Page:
Holy Innocents

On December 28th, the Catholic Church commemorates the Holy Innocents, the very young children who were killed by order of King Herod in an attempt to eliminate the threat posed by the birth of Jesus.

Today in the United States, I am mourning the death of two children who fled here with a parent, seeking safety and protection, but who died while detained by Customs and Border Protection.

The government is trying to blame the parents for bringing their children here, but these people were living in desperation and danger in Guatemala. They would not have risked coming to the United States if there had been any safe option in their home country. International and domestic law, as well as human decency, call on us to protect the vulnerable; the current administration has failed miserably and, when challenged in court and among the citizenry, has said that it will fix things, but then declared a new policy that violates those same laws in a slightly different way. (And for those who are grumbling that those seeking asylum need to enter the country through legal ports of entry, both US and international law recognize the right to ask for asylum without regard to means of entry. Also, the current administration has made it nearly impossible to enter through the legal ports of entry, which further endangers the already vulnerable.)

I am also remembering the many thousands of children and teens who have been separated from their families and placed in custody. While I am grateful that some have been reunited with family, others are still in detention. All of these children and young people will have life-long scars from the trauma of separation, sometimes without even having access to someone who speaks their language. Somehow, the US government assumes that all Central and South Americans speak Spanish, but many of the current asylum speakers come from remote areas where they speak an indigenous language, not Spanish. Imagine how terrifying it is to be separated from your family in a strange place where you can’t understand anything that is said to you.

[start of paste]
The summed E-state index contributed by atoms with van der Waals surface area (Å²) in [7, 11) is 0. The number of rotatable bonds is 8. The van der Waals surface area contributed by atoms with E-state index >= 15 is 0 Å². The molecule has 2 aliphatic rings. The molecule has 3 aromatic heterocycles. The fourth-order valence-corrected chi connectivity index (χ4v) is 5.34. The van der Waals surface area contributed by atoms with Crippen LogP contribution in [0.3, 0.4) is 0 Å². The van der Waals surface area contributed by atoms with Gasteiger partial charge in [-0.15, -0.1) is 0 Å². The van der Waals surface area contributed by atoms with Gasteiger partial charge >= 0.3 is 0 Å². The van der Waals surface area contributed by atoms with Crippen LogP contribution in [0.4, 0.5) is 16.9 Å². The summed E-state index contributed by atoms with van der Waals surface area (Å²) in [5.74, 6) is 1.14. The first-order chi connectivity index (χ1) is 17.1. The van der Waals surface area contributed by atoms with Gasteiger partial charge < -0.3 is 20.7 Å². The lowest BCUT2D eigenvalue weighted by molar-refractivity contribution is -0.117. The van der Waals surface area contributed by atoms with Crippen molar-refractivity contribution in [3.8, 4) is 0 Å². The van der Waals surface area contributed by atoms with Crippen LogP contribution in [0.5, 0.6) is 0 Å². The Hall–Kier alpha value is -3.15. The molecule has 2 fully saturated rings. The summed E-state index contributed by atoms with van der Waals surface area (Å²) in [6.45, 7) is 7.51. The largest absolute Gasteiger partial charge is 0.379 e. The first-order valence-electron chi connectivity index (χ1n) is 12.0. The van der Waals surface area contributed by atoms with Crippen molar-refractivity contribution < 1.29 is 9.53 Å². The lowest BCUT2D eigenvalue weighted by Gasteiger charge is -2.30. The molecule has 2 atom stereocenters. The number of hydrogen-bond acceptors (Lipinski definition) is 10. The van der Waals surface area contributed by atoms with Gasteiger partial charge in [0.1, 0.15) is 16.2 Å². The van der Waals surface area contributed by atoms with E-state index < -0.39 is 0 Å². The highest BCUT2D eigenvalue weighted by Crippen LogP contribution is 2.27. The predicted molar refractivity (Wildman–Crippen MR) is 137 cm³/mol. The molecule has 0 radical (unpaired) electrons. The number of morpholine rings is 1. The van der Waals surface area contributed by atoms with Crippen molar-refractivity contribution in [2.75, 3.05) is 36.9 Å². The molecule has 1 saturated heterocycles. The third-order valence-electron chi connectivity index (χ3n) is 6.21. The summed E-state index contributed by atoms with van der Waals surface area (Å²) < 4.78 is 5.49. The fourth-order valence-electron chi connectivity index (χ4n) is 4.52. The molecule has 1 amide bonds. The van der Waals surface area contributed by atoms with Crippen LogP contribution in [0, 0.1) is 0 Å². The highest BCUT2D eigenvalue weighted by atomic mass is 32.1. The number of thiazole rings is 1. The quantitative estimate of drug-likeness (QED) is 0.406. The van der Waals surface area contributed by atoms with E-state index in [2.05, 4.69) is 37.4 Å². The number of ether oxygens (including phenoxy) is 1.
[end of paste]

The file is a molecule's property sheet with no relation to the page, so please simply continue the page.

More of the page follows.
I am grateful for the many volunteers who have come forward to help the migrants, offering material and legal aid, and for the millions who give to organizations that are helping to support these people and battle in court on their behalf.

There are also many people and organizations trying to get legal solutions in place. Several years ago, the Senate passed a comprehensive immigration reform bill; although the House would likely have passed it as well, the Republican leadership would not put it up for a vote. Perhaps, with Democrats set to take over the majority in the House in January, there can be comprehensive immigration reform passed by both houses of Congress. Admittedly, it might have to pass by large margins, in case the president vetoes it, but I’m hoping that at least some reforms can be put in place.

The current situation must be resolved in a caring and positive way. I pray for strength, wisdom, and perseverance in this struggle for human dignity and decency.

 

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Immigration in the US and the world

Immigration issues have been in the news in the United States for the last several years. The current system is outdated and cumbersome and the last several presidents and some prominent members of Congress have worked on comprehensive reform packages.  In the summer of 2013, the Senate passed a comprehensive immigration reform bill with a strong bipartisan majority, but the House refused to take it up and the rhetoric against reform has escalated.